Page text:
Sunday, January 12, 2014

What I really want

There seem to be some mysteries in life. Things that I'm just not going to completely understand at this point. I might just barely understand them, if even that. But that doesn't mean I wouldn't like a few answers spelled out with mathematical clarity.

My small group at church decided to go through a book about the Holy Spirit. Not the Bible, though, just one of those books where a guy tries to express what he thinks the Bible says on the subject. Perhaps you already know my skepticism regarding Bible teachers. Well, that flared a bit. But it wasn't so much that specifically.

I was afraid the book would make me upset. And it did. I got a good cry in last night. Not even so much from what the book said as from what it reminded me of.

I remembered how I felt some church people around me had terribly failed me. Not on purpose. I presume most of them were trying to help, and I appreciate that.

But I remember being so far down, that spot where you are hanging on by your fingernails to life. When the thought of living for a whole day seemed way too long, so I'd stick with an hour or a moment. That point when I for positive sure was past any "pull-yourself-up-by-your-bootstraps" state - not that people or even one of my psychiatrists were past reminding me to do that.

But what help did people have? "Try reading your Bible more." "Maybe this is an attack of Satan" (actually, that one wasn't so bad because judgement was not implied). "Pray." "Be thankful." "Obey God." Those aren't bad advice exactly. Some of it is very good. And trust me, I did pray. And I was intentional about being thankful. So maybe only 5 things a day instead of one thing every 5 minutes, which I'm sure would be much more spiritual.

But this is what I wanted: I wanted to understand how God could be with me, how His joy could be with me when I longed for my pain to end. I wanted a God who could handle severe depression. Oh, and a God who didn't see severe depression as a moral failing or a lack of surrender to Him. I don't mean that He would think I was completely innocent of all sin; I just wanted Him to understand that I was just ill, at least for the most part.

Well, and here is what I have for you. I believe that my God can handle severe depression. I even think He can handle it without rushing down to scold me for "how stupid I had been to let myself go so far into depression." I think it is an illness. I know He was still with me then, even when I didn't feel it. So here is the thing: I don't understand it. I can't explain it theologically point by point (as if you wanted that anyway - but I sure did/do). I can't prove that mental illness is just another illness effected by our genetics, our environment, our choices, life circumstances, and who knows what else. All I know is that God really is great enough to be there for me when I'm severely depressed. But I sure wish I could reason it out!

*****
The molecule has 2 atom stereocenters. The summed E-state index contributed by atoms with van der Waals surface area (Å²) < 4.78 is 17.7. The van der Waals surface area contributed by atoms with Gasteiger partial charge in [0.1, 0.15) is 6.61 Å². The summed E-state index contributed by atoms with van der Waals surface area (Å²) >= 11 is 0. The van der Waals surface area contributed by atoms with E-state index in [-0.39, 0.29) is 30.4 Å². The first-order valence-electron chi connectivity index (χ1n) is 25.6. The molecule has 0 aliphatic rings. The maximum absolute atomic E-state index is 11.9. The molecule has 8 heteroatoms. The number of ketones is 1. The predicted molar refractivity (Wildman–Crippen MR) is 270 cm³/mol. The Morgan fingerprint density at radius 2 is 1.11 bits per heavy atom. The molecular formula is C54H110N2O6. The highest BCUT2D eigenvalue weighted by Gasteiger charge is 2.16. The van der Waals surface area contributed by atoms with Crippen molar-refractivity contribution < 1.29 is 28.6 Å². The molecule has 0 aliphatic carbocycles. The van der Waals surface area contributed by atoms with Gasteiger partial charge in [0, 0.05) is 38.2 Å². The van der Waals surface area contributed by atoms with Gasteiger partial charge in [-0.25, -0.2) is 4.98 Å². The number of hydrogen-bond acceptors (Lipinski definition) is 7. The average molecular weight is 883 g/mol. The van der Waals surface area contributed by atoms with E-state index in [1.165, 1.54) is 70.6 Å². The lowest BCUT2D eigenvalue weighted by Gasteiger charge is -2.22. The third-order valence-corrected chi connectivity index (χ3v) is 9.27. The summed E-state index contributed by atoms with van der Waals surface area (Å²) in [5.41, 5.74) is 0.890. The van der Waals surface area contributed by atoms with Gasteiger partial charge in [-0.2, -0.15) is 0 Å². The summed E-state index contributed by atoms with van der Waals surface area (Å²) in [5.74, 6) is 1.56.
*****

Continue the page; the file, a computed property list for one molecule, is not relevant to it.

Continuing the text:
Back to the book. I don't know where the author will go. Maybe I'll end up liking his teaching. Maybe I'll just doodle a lot to try to keep my brain from jumping on an angry tirade. Maybe he will have his ducks lined up. Maybe his ducks will be all over the place. From the first chapter and introduction, I'm pretty sure he was making some language assumptions that were incorrect (i.e., he seemed to assume that we didn't experience something because we use different words to describe it). But maybe he will get better. I'd better read the next chapter. I was going to read it tonight so that if it leads me to cry again I can get it over with.

Judgement is so easy. People judge each other so easily. I judge myself so easily, so the slightest judgement from others can feel unbearable for me. So sometimes I just have to mentally walk away. Tell myself, the author doesn't know my particular situation. There are factors he didn't recognize. His life experiences were different than mine. But I can only afford to mourn so much in response to people's unfair judgements. Then I have to move on. Because the clock moves on. And my life moves on.


  1. Very insightful post, Abigail. Yes, these are questions I've certainly wrestled with. Please remember that the book you are reading was written by a MAN. A flawed human being just like the rest of us. It is his opinion he is writing about. Not that there might not be some good Biblical thoughts in there, but, I think you know what I mean. It s very easy to condemn another person if we have never walked in their shoes. Also, we have no idea what is in their heart or mind. Just today, I read a Christian article (and reader comments) that were criticizing churches that have contemporary services with bands and colored lights, etc., basically saying it was more of a show rather than proper worship of God. Well, I go to one of those churches, and I help to make the stage designs and colored lights. I don't think there is anything wrong with those things if they are done for the right reasons: to bring glory to God. But it's easy to look at us and say we're just about putting on a show. Nothing could be further from the truth. BUT, these critics don't know US, they don't know our HEARTS, and they sure don't know what's in our MINDS.

    Oh Abigail, Jesus loves you so much and I hope that instead of feeling condemnation that you feel His peace and His love. Hugs.

    1. Thank you so much for your gentle, encouraging response, Sunny.